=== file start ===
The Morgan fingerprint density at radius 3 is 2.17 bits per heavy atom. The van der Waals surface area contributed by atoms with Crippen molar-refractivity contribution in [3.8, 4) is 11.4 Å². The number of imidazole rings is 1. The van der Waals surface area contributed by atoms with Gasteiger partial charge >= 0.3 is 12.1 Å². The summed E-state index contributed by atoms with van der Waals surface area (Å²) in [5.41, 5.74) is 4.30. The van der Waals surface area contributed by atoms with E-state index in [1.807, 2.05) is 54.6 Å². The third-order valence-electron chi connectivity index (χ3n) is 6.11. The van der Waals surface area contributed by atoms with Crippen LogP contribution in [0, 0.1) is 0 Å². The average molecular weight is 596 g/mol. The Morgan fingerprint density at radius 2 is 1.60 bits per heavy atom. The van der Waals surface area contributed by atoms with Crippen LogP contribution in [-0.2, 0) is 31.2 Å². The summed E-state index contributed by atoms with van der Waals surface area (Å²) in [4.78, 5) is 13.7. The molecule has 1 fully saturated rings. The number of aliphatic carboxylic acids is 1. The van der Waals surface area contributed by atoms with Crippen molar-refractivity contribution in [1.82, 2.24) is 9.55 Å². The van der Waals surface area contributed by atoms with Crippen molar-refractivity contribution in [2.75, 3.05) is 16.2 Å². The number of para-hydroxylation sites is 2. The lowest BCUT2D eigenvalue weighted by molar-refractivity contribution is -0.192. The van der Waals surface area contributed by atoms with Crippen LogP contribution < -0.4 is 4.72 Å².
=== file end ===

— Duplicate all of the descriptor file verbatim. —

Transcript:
The Morgan fingerprint density at radius 3 is 2.17 bits per heavy atom. The van der Waals surface area contributed by atoms with Crippen molar-refractivity contribution in [3.8, 4) is 11.4 Å². The number of imidazole rings is 1. The van der Waals surface area contributed by atoms with Gasteiger partial charge >= 0.3 is 12.1 Å². The summed E-state index contributed by atoms with van der Waals surface area (Å²) in [5.41, 5.74) is 4.30. The van der Waals surface area contributed by atoms with E-state index in [1.807, 2.05) is 54.6 Å². The third-order valence-electron chi connectivity index (χ3n) is 6.11. The van der Waals surface area contributed by atoms with Crippen LogP contribution in [0, 0.1) is 0 Å². The average molecular weight is 596 g/mol. The Morgan fingerprint density at radius 2 is 1.60 bits per heavy atom. The van der Waals surface area contributed by atoms with Crippen LogP contribution in [-0.2, 0) is 31.2 Å². The summed E-state index contributed by atoms with van der Waals surface area (Å²) in [4.78, 5) is 13.7. The molecule has 1 fully saturated rings. The number of aliphatic carboxylic acids is 1. The van der Waals surface area contributed by atoms with Crippen molar-refractivity contribution in [1.82, 2.24) is 9.55 Å². The van der Waals surface area contributed by atoms with Crippen molar-refractivity contribution in [2.75, 3.05) is 16.2 Å². The number of para-hydroxylation sites is 2. The lowest BCUT2D eigenvalue weighted by molar-refractivity contribution is -0.192. The van der Waals surface area contributed by atoms with Crippen LogP contribution < -0.4 is 4.72 Å².